By Monica Land
Woman owes MDHS nearly $10,000 in restitution
JACKSON – A Madison County woman was just one of several individuals arrested and charged with abusing SNAP benefits in May, officials with the Mississippi Department of Human Services (MDHS) said.
Stacy Fleming entered a guilty plea after she was indicted by the Madison County Grand Jury. Fleming was charged with SNAP fraud and ordered to pay $9,838 in restitution, fees and fines.
Fleming was also given five years supervised probation if she successfully completes the non-adjudication program. She cannot apply for or receive SNAP benefits for the next 12 months.
SNAP fraud is usually the result of the client withholding income or household information that would deem them ineligible to receive welfare benefits. Disqualification periods are determined by state and federal mandates and/or can be ordered by the court. Disqualification periods are normally 12 months for the first violation, 24 months for the second violation and permanent disqualification from the program for a subsequent violation.
Two store owners were also arrested in May and charged with SNAP abuse/trafficking.
Vaishali Y. Rathod of Louisville in Winston County was arrested and charged with trafficking at her store, the Handy Andy Store, located in the 800 block of South Church Avenue in Louisville.
Rathod fraudulently exchanged $8,691.68 in SNAP benefits for ineligible food items or cash benefits.
Store owner Sananjit Nagra and clerk Harmanpreet Nagra, both of Tupelo in Lee County were arrested and charged with trafficking at their store, the Nagra First Stop, located in the 3800 block of Highway 178 in Mooreville. They committed fraud in the amount of $2,409.01.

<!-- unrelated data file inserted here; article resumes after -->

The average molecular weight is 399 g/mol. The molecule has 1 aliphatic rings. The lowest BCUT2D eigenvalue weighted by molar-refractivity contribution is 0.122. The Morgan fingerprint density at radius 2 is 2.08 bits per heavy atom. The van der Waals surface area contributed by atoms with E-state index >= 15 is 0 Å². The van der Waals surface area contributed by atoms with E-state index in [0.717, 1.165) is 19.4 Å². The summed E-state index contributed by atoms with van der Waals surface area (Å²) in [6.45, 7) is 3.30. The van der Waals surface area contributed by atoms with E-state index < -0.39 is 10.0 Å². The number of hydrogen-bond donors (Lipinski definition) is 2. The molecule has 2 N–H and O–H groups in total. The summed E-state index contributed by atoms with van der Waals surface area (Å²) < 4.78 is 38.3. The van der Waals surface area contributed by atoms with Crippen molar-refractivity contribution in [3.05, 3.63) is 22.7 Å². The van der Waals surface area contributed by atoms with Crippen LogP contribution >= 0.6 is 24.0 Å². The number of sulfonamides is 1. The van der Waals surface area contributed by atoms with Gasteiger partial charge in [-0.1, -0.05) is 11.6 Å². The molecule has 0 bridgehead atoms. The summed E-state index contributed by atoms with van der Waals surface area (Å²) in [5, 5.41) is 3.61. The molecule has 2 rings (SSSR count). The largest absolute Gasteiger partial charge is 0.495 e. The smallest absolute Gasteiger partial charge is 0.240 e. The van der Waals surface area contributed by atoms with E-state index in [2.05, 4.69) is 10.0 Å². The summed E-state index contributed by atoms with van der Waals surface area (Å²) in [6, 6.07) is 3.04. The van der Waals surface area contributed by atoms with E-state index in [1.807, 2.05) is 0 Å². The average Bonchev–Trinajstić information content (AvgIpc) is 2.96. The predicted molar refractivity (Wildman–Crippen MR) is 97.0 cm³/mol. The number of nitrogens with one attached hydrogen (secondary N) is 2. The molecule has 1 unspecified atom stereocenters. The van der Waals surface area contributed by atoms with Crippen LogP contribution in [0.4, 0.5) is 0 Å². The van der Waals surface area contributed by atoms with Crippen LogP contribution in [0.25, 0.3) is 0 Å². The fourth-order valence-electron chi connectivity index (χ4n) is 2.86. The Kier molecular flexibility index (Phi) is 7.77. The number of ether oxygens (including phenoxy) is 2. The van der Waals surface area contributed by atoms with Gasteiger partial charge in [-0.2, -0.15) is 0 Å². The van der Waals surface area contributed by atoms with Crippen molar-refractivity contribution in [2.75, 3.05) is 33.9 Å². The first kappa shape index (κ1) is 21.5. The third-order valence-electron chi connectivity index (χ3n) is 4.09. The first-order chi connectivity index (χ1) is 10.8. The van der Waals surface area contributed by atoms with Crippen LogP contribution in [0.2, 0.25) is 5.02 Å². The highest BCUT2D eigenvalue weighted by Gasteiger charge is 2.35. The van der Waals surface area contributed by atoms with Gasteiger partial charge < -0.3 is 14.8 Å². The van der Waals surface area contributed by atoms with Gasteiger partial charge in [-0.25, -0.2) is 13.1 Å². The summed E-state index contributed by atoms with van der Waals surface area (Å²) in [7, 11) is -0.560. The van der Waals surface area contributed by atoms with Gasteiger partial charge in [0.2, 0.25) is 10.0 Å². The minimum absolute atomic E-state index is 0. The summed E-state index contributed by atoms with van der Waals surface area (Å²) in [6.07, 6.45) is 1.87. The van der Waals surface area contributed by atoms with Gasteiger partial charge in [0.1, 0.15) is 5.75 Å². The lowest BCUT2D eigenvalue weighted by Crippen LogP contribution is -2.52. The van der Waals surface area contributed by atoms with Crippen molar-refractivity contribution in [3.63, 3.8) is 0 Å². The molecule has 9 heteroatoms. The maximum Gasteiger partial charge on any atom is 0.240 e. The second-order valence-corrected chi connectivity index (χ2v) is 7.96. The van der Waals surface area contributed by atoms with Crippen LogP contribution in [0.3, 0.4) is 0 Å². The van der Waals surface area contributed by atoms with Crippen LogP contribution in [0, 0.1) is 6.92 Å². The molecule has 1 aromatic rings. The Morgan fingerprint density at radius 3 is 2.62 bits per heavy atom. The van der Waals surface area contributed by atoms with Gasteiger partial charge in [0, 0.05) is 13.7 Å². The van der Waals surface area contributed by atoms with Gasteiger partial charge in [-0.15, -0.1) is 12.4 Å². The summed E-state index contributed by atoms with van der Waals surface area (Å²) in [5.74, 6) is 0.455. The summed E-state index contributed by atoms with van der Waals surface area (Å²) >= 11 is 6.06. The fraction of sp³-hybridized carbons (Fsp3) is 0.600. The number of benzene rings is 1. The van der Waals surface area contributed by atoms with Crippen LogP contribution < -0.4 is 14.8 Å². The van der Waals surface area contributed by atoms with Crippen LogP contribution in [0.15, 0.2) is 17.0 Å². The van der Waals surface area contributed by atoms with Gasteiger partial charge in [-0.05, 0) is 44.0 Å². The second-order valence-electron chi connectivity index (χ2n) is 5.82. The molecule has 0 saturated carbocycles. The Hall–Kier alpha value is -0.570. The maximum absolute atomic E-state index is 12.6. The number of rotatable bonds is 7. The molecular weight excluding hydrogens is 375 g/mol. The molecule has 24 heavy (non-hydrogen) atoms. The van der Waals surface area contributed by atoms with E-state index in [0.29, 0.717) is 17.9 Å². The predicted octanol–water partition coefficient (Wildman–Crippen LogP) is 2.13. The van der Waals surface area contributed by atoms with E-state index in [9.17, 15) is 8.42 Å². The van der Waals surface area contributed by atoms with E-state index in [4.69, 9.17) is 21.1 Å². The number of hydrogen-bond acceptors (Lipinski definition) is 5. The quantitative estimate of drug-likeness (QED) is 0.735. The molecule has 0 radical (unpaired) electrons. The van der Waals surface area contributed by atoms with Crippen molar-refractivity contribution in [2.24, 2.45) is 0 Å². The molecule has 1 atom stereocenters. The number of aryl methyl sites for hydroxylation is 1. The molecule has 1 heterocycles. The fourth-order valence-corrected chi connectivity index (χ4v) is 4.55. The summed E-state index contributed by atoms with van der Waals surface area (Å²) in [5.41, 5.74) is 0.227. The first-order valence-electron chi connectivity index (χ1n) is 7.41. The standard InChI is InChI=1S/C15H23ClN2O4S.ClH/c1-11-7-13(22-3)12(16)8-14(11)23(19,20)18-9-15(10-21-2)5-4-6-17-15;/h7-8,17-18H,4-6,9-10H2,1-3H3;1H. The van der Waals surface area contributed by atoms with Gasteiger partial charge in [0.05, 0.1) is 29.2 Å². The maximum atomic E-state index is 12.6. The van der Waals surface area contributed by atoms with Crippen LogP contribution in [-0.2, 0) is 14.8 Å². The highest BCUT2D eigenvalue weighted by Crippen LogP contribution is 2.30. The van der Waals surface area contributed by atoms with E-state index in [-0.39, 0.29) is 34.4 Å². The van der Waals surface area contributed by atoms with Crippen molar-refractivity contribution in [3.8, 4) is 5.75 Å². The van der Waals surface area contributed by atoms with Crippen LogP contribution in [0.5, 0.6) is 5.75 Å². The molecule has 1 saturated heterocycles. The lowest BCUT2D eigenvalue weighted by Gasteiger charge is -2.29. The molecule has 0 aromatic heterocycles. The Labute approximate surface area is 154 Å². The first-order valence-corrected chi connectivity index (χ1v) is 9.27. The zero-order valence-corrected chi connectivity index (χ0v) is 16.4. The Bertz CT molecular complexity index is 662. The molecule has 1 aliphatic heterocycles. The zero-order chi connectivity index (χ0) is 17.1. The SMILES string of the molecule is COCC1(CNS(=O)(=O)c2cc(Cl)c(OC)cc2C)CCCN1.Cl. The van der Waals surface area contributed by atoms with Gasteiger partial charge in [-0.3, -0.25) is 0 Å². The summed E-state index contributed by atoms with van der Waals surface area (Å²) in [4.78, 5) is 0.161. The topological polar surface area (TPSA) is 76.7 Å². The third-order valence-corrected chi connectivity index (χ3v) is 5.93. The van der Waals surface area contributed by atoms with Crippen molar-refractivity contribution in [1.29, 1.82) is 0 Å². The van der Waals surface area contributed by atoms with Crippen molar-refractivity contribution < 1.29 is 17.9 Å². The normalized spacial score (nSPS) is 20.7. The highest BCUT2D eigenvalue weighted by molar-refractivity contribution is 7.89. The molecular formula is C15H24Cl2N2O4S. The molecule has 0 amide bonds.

Retailers arrested for trafficking are not only charged but lose eligibility to accept any future EBT benefits at that store location. Additionally, clients who participate in trafficking are charged and potentially lose their benefits. All can face fines and jail time.
Program Integrity Investigators for MDHS said they are diligent in trying to locate and arrest individuals trying to defraud a program that provides assistance to so many in their time of need.
“Greed by a few has cost the honest low-income families the convenience of a local store that can accept their EBT cards,” said Frank Saddler, MDHS Director of Special Investigations. “This crime penalizes all who may have used these local shops for eligible EBT food purchases. The trickle down effect of SNAP trafficking is huge, particularly in rural small-town Mississippi. The crime affects the whole area [and] we want store owners to know that we are watching them and if they choose to scam the system, they will be caught.”
SNAP trafficking investigations are aimed at preventing the illegal use, transfer or trafficking of SNAP benefits, with the focus of investigations on retailers who are authorized to accept benefits through EBT purchases but instead exchange benefits for cash and/or ineligible goods such as non-food items.
“The program is designed to help low-income people put food on the table,” said Director of Fraud Investigations Kenneth Palmer. “So when someone is disqualified from receiving SNAP benefits, everyone suffers. The local store where purchases would have been made loses revenue and, of course, the family suffers because of the loss of benefits that would have allowed for food purchases. It hurts everyone…”
If anyone suspects a store owner, clerk or client is misusing benefits, please contact the Fraud Hotline at 1-800-299-6905.